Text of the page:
"The growing middle and upper-middle classes in India have resulted in a large number of people getting conscious about brands," explains Dr. Karad. "This happens in their selection of cars, clothes, footwear, and jewellery." Every industry has to appoint specialist designers suited for their products and services. 
The MIT Institute of Design offers nine sub-streams, both in bachelor's and master's degrees.
According to him, while the Indian film, TV, entertainment and media sectors are witnessing phenomenal growth, there are very few institutions offering qualified personnel. 
"Most of these institutes also do not have approval from universities," he says. Hence MIT Art, Design & Technology University launched a wide range of courses in film-making, cinematography, script-writing, sound recording and editing, catering to the growing needs of the industry.
Referring to the College of Food Technology, he points out that consumption of processed food is growing rapidly in India, especially with a growing number of working women. 
"India requires a large number of food technologists, but unfortunately there are very few institutes to train them," he notes. In Pune, a city of about four million, there is just one institute - MIT College of Food Technology - to train students and provide them the necessary knowledge of food processing.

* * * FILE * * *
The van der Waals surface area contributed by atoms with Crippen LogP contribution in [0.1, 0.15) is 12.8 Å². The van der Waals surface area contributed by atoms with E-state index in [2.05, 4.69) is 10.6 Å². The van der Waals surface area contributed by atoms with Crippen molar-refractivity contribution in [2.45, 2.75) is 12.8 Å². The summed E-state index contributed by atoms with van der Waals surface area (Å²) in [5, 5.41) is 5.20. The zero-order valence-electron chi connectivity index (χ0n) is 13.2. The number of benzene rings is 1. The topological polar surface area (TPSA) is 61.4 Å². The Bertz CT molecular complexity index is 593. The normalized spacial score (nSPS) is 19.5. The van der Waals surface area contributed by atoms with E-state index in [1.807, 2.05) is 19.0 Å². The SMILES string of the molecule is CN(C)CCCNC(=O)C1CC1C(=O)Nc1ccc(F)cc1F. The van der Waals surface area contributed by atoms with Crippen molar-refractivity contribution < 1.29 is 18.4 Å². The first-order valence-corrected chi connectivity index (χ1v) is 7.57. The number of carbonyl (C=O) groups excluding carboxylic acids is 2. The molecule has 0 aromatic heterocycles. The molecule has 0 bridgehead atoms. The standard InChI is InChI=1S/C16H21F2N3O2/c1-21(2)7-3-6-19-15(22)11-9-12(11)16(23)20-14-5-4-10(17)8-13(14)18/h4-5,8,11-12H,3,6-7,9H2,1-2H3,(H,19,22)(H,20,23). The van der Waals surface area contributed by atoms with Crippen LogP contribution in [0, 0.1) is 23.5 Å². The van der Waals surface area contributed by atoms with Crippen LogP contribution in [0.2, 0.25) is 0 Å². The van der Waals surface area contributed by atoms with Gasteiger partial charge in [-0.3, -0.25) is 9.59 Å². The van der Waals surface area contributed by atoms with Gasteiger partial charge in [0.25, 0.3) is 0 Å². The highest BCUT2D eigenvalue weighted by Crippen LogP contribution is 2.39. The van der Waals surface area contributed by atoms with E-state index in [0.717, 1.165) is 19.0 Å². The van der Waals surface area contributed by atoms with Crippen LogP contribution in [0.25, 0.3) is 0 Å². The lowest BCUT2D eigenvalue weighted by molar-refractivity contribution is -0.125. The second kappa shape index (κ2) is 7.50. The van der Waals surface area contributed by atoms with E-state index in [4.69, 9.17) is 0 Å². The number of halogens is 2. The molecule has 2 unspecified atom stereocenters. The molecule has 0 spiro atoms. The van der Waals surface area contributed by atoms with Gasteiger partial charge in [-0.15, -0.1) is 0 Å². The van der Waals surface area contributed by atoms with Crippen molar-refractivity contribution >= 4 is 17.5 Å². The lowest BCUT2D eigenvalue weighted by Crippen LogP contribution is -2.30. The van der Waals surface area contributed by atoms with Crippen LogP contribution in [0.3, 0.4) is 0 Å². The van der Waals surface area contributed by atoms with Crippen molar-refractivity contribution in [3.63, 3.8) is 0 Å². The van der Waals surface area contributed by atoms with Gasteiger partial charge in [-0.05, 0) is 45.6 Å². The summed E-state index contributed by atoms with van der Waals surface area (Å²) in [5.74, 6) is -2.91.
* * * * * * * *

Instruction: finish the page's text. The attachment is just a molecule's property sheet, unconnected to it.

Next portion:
According to Dr. Karad, many other schools at the varsity offer specialised programmes that are generally not addressed by institutions in India. Bioengineering, for instance, is now thriving in India, as thousands of people go in for knee and hip replacements. 
"About 20 years ago, hardly anyone had heard of the bioengineering solutions. Today, it is being used widely on humans, animals and plants," he explains. The School of Bioengineering will be able to meet the huge demand for qualified specialists who would be able to handle sophisticated equipment.
With the infrastructure sector witnessing massive growth in India, Dr. Karad sees tremendous demand for students passing out of the engineering and architecture schools of the group. "We offer specialised programmes in digital architecture at our school, Project & Construction Management, etc."